- By-mail voting does not appear to result in any partisan advantage. There is no evidence from Voter’s Choice Act implementation that heavy use of vote-by-mail benefits either Democrats or Republicans.
- By-mail voting was steady in the weeks prior to the election, while in-person options were largely concentrated close to Election Day—though this could shift in November 2020. Based on detailed data on the 2018 primary and 2020 primary from two counties that have implemented the VCA—Orange and Sacramento—PPIC’s analysis shows that voters who mail in their ballots appear to do so at a steady rate during the weeks prior to Election Day. Voters using other options—dropping off the ballot at a drop box or a vote center—tend to vote on Election Day or in the last few days before. However, certain factors could cause this tendency to shift this November. For example, voters may drop off their ballots earlier than they otherwise might have to avoid crowds expected around Election Day, or they may mail ballots earlier due to concerns about possible delays through the U.S. Postal Service.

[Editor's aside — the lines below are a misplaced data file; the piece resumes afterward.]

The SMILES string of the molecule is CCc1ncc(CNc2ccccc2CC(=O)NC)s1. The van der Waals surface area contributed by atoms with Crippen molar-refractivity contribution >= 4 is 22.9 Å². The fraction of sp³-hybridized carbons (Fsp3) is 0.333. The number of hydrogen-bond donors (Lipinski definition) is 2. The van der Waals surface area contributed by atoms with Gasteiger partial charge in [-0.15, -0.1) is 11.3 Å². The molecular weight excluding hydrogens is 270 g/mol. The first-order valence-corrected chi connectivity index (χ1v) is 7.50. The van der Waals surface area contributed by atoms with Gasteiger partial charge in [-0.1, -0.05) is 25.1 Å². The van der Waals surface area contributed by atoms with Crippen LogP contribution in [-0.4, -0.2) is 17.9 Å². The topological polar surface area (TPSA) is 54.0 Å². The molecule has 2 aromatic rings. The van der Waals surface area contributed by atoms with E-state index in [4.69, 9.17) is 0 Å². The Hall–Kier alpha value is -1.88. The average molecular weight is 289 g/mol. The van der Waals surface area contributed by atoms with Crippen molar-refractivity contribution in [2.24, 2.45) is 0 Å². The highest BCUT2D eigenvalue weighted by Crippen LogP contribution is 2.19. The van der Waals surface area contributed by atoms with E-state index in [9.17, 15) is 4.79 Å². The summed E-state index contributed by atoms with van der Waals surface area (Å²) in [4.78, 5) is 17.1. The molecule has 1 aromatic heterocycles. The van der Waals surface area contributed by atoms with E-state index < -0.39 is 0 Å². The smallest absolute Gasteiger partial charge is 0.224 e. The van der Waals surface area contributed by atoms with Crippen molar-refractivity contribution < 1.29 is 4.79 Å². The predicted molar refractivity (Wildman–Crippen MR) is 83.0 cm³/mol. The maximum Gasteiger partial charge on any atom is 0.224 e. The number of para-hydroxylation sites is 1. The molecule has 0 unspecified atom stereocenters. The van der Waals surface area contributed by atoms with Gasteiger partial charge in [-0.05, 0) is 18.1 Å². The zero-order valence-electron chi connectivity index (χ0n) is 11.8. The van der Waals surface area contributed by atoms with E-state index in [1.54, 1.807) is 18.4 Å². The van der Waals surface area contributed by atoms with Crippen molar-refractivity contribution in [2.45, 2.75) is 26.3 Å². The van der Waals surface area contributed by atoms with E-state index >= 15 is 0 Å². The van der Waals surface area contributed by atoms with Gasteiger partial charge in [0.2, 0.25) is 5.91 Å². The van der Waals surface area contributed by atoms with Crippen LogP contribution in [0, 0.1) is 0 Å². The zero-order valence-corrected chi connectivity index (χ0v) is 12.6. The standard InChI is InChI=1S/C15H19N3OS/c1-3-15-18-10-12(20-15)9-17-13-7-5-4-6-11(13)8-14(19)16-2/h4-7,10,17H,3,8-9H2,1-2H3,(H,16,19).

- Not all groups vote the same way. Seniors in Orange and Sacramento Counties have been more likely to vote by mail, while young people have been more likely to vote in person. Foreign-language voters are more likely than English-language voters to mail in their ballots. There are few differences by race and ethnicity.
The report offers a number of recommendations for promoting turnout—without sacrificing health and safety—for the upcoming election. Election administrators, advocacy organizations, and other stakeholders could target extra outreach to groups at risk of lower turnout overall or who might be less likely to mail in their ballots. Research suggests that trusted messengers, with credibility among a given population, are an effective means of this outreach. To minimize the prospect that in-person voting spikes around Election Day—posing potential health risks and possibly burdening polling places—election administrators might also encourage early voting for those who do not want to mail in their ballots.
“Due to voting reforms well underway prior to the pandemic, California is better prepared than other states for the transition to an expanded use of mail voting this November,” said McGhee. “Still, certain groups will likely find it more challenging to make this transition. Special outreach and engagement with these voters will be critical to ensuring a safe and fair election.”
The Public Policy Institute of California is dedicated to informing and improving public policy in California through independent, objective, nonpartisan research. We are a public charity. We do not take or support positions on any ballot measure or on any local, state, or federal legislation, nor do we endorse, support, or oppose any political parties or candidates for public office. Research publications reflect the views of the authors and do not necessarily reflect the views of our funders or of the staff, officers, advisory councils, or board of directors of the Public Policy Institute of California.